Top five phone scams revealed

With 90 per cent of people in Scotland receiving between five and 30 nuisance calls per week, telephone scams are still causing major problems for consumers.

By The Newsroom
Thursday, 6th July 2017, 11:34 am
Updated Tuesday, 12th September 2017, 12:08 pm

With 90 per cent of people in Scotland receiving between five and 30 nuisance calls per week, telephone scams are still causing major problems for consumers.

The issue has become so widespread that almost a fifth of Scotland’s admit they have been a victim of a telephone scam.

The YouGov survey commissioned by CPR Call Blocker also revealed the top five scams people are falling victim to in Scotland:

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1. Computer virus scam – being called by so-called ‘Microsoft Windows Support’ who inform you of a virus on your computer and asked for your passwords to fix it

2. Bank account or HMRC scam – someone claiming to be from the bank or HMRC saying there is a problem with your account/tax bill, requesting security details including PIN

3. Pensions and investments scam – you are told about an ‘unmissable’ investment opportunity or offered pension liberation or bonuses

4. Missed calls scam – you receive a message asking you to call back a number which is a premium rate line

5. Lottery/prize scam – you are told you have won a large prize and are asked to pay a processing fee or call a premium rate line to claim your prize

While many people are becoming increasingly savvy when it comes to spotting a scam, 17 per cent of those questioned have lost money to scams in the last 12 months.

Of those, 31 per cent lost between £1 and £50, 21 per cent lost between £100 and £500, 13 per cent lost between £500 and £10,000, and four per cent were scammed out of over £10,000.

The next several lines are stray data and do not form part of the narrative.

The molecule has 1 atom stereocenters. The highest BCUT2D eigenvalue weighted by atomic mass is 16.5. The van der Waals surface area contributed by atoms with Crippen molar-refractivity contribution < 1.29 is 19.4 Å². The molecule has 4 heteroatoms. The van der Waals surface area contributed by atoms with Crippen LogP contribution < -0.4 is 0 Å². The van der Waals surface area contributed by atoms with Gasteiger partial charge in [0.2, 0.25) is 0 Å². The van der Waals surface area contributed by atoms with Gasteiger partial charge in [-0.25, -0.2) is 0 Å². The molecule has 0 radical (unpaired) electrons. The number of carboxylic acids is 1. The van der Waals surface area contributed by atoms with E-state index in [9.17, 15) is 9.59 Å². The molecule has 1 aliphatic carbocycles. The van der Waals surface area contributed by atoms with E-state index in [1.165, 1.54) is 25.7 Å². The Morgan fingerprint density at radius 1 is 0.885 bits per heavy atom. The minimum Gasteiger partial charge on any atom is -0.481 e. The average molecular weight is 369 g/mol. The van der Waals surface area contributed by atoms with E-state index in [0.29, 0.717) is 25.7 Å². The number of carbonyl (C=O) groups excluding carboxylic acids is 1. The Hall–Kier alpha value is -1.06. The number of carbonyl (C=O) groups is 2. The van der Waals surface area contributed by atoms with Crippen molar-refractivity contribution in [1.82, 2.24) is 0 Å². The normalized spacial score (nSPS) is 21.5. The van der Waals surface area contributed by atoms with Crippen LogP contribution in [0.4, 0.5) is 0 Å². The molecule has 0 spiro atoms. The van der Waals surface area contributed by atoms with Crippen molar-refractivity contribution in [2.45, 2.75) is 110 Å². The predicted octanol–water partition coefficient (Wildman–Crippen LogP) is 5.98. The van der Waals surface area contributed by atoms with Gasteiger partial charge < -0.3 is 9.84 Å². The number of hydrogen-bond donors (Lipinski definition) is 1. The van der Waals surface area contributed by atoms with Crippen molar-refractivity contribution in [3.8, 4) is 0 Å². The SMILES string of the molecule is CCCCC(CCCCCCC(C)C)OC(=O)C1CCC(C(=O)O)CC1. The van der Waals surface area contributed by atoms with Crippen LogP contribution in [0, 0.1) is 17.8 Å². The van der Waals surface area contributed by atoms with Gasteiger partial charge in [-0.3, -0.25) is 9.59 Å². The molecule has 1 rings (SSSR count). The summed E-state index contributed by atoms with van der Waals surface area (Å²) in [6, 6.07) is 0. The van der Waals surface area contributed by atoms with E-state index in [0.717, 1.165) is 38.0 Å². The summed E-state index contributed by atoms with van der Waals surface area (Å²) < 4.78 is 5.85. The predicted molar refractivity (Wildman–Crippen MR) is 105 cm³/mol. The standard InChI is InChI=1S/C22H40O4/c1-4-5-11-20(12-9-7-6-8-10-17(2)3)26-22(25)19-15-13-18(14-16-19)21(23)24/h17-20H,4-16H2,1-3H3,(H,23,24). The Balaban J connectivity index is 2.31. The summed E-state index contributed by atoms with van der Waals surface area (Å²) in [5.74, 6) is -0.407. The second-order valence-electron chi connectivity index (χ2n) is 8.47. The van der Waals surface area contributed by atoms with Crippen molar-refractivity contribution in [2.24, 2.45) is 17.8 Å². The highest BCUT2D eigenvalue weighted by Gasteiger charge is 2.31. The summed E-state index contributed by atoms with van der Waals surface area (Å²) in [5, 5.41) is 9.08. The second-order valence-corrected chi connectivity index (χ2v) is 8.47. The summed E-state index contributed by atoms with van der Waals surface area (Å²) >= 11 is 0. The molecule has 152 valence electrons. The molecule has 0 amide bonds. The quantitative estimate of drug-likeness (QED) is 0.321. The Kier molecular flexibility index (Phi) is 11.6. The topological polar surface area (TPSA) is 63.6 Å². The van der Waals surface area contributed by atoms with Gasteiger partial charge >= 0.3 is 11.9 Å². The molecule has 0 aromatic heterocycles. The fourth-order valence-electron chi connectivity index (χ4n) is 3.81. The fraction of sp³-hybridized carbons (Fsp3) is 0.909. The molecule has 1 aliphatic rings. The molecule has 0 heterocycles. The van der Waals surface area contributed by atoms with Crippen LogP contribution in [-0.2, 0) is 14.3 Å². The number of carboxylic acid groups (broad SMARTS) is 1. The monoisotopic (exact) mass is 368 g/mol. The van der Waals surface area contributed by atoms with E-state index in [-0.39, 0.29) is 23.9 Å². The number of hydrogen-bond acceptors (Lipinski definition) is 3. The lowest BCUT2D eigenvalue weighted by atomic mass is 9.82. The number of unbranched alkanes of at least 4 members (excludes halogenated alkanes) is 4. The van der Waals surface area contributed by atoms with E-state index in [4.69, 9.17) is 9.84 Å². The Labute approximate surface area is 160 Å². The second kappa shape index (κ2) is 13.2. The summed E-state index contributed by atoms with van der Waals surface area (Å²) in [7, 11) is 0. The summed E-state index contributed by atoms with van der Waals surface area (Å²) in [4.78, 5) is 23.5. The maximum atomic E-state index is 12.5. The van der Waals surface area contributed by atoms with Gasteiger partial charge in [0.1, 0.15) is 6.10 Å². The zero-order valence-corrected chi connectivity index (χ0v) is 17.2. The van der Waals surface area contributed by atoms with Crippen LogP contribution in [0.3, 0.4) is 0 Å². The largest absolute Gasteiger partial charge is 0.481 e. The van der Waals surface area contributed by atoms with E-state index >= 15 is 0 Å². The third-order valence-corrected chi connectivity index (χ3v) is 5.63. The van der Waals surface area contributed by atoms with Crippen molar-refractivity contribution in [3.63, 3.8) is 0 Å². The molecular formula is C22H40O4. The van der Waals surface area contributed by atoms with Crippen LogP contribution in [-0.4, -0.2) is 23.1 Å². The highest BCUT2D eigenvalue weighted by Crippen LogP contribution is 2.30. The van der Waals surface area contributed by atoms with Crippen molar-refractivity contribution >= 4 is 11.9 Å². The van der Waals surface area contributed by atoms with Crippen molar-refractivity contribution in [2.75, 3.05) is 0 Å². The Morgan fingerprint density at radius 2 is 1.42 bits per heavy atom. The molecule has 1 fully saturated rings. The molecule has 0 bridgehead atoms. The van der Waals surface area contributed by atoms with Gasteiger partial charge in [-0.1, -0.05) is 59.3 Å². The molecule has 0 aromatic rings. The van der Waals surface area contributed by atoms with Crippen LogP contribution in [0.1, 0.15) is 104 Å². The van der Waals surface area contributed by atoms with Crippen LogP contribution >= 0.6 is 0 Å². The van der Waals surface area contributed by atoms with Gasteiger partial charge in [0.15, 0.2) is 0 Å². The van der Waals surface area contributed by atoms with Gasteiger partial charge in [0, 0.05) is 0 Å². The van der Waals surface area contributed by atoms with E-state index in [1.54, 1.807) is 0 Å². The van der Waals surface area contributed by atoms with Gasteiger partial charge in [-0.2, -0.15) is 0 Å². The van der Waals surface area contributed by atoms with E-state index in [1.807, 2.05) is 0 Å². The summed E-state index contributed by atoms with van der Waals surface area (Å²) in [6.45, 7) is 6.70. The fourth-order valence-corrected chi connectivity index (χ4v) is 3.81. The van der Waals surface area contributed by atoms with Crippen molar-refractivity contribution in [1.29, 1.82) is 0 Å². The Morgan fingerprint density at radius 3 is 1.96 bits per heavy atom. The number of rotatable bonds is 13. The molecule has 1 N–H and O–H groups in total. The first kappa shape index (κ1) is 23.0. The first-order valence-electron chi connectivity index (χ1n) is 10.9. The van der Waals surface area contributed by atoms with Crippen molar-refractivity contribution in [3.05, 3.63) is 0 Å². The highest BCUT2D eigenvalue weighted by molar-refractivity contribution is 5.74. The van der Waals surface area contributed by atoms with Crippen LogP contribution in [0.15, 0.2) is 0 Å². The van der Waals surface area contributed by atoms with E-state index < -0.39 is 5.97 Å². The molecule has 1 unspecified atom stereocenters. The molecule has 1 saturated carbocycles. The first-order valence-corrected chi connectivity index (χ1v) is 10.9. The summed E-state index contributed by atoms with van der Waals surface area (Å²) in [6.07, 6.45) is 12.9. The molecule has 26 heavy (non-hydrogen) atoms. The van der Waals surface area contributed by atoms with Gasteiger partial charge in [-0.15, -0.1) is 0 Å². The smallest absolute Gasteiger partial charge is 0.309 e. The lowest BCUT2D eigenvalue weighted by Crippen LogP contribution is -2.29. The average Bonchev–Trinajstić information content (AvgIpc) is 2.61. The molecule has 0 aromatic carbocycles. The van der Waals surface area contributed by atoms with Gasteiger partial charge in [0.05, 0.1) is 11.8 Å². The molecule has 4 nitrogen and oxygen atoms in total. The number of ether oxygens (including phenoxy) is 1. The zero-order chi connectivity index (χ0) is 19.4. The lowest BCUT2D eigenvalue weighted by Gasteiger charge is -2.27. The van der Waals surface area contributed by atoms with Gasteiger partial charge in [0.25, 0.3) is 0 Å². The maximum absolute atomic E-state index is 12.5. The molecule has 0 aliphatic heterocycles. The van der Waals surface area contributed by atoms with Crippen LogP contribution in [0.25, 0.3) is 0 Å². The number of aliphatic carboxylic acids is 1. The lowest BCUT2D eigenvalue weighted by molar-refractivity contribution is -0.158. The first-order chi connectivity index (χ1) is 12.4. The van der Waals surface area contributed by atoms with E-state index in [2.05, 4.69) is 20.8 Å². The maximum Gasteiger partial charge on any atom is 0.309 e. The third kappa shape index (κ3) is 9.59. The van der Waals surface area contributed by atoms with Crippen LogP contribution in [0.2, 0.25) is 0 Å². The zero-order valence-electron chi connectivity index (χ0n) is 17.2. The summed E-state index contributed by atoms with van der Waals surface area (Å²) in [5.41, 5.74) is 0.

Bryony Hipkin at CPR Call Blocker, makers of a call-blocking service available in the UK, commented: “Scam and nuisance phone calls continue to be a major problem for consumers in Scotland and it’s often the most vulnerable people in society who are falling victim to telephone scams. Scammers have a real knack of finding people when they are at their weakest and most vulnerable and they really exploit that.

“I want to encourage people to stay in touch with elderly loved ones.

“A lot of scammers are using the tactic of getting to know that person, becoming a friend to them and then on the fourth or fifth call they start making the request.”

For those who want to minimise the risk of falling victim to a scam, CPR Call Blocker have issued a quick three-step guide to stopping unwanted calls:

· Sign up to the Telephone Preference Service

· Don’t consent to being contacted – get your phone number taken off directories and look out for tick boxes on all marketing correspondence to see if ticking or unticking them will prevent your details being passed on to third parties

· Consider getting a call blocker

Bryony continued: “If you’re contacted out of the blue, be suspicious and never respond to an unsolicited call.

“Don’t assume a caller is genuine because they have information about you such as your account details.

“Never give out personal information when answering an incoming call and if you’re not convinced the call is genuine, hang up and call back using the official phone number of the organisation calling from their website or any paperwork you have such as statements.”